However, disease began to take its toll on Kapaun.  He developed a limp from a blood clot which was followed by dysentery and pneumonia. Once the North Koreas realized his condition, they sought their chance to rid the camp of the man who inspired so much hope in the men.

He was taken to a “death house” against the pleadings of the men where he would be left without food or water to die.  Kapaun’s words to his men were simply, “I’m going where I’ve always wanted to go.”  He died on May 23rd, 1951 and while he was initially honored with the Distinguished Service Cross, subsequent accounts would result in upgrading to the Medal of Honor.

He inspired the men in battle with his gallantry, he inspired the men in the POW camp with his mercy, and he can know continue to inspire us all with his dedication to service and sacrifice.

 

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The Man Who Bought – And Wore – A Medal of Honor Which Was Not His

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H/T War History OnLine.

As a Gold Star family member this story outrages me beyond words.

Stolen Valor or whatever you want to call it is a slap in the face to all veterans.

As far as I am concerned the penalty for this can not be harsh enough. 

Part of the Cold War and the inter-Korean conflict

Military stories vary widely: some are the moments that make history, secure victories or result in resounding losses. Others are merely moments of day to day life. Still others are incredible stories of heroism, saving lives and greatly impacting others.

The men and women who are awarded the Medal of Honor, the highest distinction that the U.S. military can bestow, are real heroes. The Medal itself is meant to honor the heroism of those individuals, to remember and celebrate their bravery in the face of uncertain and terrifying situations. Yet for one 67-year-old Florida veteran, the Medal of Honor came to signify pettiness, lies, and total embarrassment.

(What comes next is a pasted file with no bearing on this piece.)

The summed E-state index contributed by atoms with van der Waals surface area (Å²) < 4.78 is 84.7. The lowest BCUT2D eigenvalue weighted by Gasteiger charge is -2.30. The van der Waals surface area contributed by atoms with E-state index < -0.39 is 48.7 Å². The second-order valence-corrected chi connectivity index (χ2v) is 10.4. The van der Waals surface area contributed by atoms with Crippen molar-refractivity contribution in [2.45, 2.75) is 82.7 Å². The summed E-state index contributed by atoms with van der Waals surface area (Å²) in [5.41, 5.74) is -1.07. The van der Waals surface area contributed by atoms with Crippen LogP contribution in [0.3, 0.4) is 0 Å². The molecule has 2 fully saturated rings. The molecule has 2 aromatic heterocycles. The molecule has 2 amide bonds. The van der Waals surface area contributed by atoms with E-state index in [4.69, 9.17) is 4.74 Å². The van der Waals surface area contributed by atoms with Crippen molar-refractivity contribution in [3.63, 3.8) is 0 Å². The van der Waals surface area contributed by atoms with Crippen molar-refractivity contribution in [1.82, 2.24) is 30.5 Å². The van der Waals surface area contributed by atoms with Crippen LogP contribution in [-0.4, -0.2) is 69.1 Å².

Jackie Stern, an Army veteran from the Korean War, was known for his Medal of Honor. A resident of Florida’s Broward County, Stern’s neighbors and surrounding community knew him as their local hero. He often marched in patriotic parades, shared stories with local veterans’ organizations and schools, and spoke about his heroic, medal-worthy military history before large groups at police stations, wearing his medal at each and every event. In fact, Stern wore his Medal of Honor every time he walked out of his home. He was synonymous with his story and his medal, becoming a local public figure.

Everyone believed that Stern was a hero – after all, he constantly talked about that fateful day in Korea when he risked his own life to save his unit. For an entire decade, Stern traveled through southern Florida to share his story.

As Sargent Dan Ciacciarelli of the Broward County Sheriff’s Department told reporters, “He marched around in parades. He came around reviewing ROTC troops, even coming in here to get photographed wearing the medal. He’s pretty brazen.” The local sheriffs knew Stern by sight: his car bore a POW tag on its front bumper and a purple heart license plate on the back.

Yet everything Stern said – everything his community believed – was a lie.